The young UAE cricketer from humble beginnings determined to make his dreams come true
Osama Hassan top scored for the national team at the recent U10 Asia Cup that he hopes will put him in contention for next year's World Cup
Osama Hassan knows a thing or two about overcoming obstacles.
His route to the UAE age-group teams has not been an easy one. Unlike many of his teammates in the Under 19 squad, Osama had no access to formal coaching in Al Ain, whether at an academy or at school under a qualified coach.
He caught the cricket bug from his father, a Pakistani who works as an imam at a local mosque. Osama moved with the rest of his family to the Garden City aged three. “My father had played cricket and he was the first to teach me how to bat and bowl in the backyard of my home in Al Ain,” Osama, the sixth child in a family of eight, said.
His two older brothers (Khalil and Naseem) were playing for Young Talents Cricket Academy and invited him to play for the same academy in an U11 tournament in 2014. That was Osama's first experience playing hard-ball cricket.
Osama, 17, caught the attention of former UAE national team coach and 1992 Cricket World Cup winner Aaqib Javed when picked in the national age-group pool in 2015.
“It was the first time I got to train twice a week for two months and thereafter I had the opportunity to attend similar training whenever the UAE U19s were preparing for a competition, sometimes five days a week,” he said.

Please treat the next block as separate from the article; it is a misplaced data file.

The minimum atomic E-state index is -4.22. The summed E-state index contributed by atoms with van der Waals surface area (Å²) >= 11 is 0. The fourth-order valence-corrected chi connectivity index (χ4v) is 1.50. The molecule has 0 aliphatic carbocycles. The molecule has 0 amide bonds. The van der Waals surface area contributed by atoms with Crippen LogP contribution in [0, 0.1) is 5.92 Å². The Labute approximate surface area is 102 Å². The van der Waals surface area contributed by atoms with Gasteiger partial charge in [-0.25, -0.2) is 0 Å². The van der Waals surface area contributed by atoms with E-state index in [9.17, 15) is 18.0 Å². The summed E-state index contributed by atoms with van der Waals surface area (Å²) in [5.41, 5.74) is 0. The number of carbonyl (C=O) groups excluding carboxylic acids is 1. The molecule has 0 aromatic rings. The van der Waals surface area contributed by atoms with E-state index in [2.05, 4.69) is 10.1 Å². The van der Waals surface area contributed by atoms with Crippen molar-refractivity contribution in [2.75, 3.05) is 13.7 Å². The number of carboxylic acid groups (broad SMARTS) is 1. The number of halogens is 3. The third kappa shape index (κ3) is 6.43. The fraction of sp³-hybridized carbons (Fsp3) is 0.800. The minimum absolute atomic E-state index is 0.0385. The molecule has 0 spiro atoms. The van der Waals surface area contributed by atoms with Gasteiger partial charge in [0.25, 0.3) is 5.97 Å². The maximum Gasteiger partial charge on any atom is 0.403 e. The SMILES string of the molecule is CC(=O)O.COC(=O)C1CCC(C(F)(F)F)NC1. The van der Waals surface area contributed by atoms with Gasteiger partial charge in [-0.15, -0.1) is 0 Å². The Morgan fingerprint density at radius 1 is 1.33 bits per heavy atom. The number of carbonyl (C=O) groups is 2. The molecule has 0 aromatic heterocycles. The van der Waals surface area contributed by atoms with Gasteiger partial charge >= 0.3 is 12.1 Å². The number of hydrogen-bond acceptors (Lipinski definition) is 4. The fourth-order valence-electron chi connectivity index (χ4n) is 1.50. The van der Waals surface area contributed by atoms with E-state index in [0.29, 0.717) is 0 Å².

“I feel I have improved a lot from the training I have got. My shot selections are better and I could face fast bowling with more confidence having worked on the bowling machine at over 150kmph.”
Osama's potential was first spotted, however, by coaches at Zayed Cricket Academy when he represented his school in the Abu Dhabi School League in 2014.
“He had natural abilities and for a young lad at that time he showed immense potential as a player,” said Sandeep Dhuri, an U19 coach at the academy, a former UAE and Ranji Trophy batsman.
“He could hit the ball out of the ground with ease and could turn a game around with his ability to score fast.”
“He was a quick learner too. On the few occasions he came to the academy, I noticed he picked up anything taught to him instantly and execute it in no time.”
Though he flourished on the pitch, making the more than 300-kilometre round-trip to the academy in Abu Dhabi from Al Ain proved a problem.
“I loved to attend training but found it very hard for me to travel from Al Ain to Abu Dhabi every week,” he explained.
“I come from a very humble surrounding. My father wasn’t in a position to support me financially on my cricket even though he is passionate about the game.”
The Emirates Cricket Board pays Osama a travel allowance and he remains loyal to the coaches who nurtured him, playing a a star role for the academy to win the first two editions of the National Academies League in 2017 and 2018. He has been part of the UAE U19 squad for over three years but missed out on selection for the World Cup Qualifier in Malaysia earlier this year where the national team secured their spot for next year's finals in South Africa.
But out of adversity, the teenager found strength. Determined to keep his name on the selectors' lips, Osama travelled with the squad to Sri Lanka for the U19 Asia Cup last month and topped the team's scoring charts with scores of 55, 58 and 16 against Bangladesh, Sri Lanka and Nepal, respectively.
“Every step forward in cricket was big moment for me and to be selected for the UAE U19 was even bigger,” Osama said.
“I’m looking forward to the U19 World Cup and play against the established nations in cricket. For me, it’s a dream come true.”
Published: September 26, 2019 09:47 AM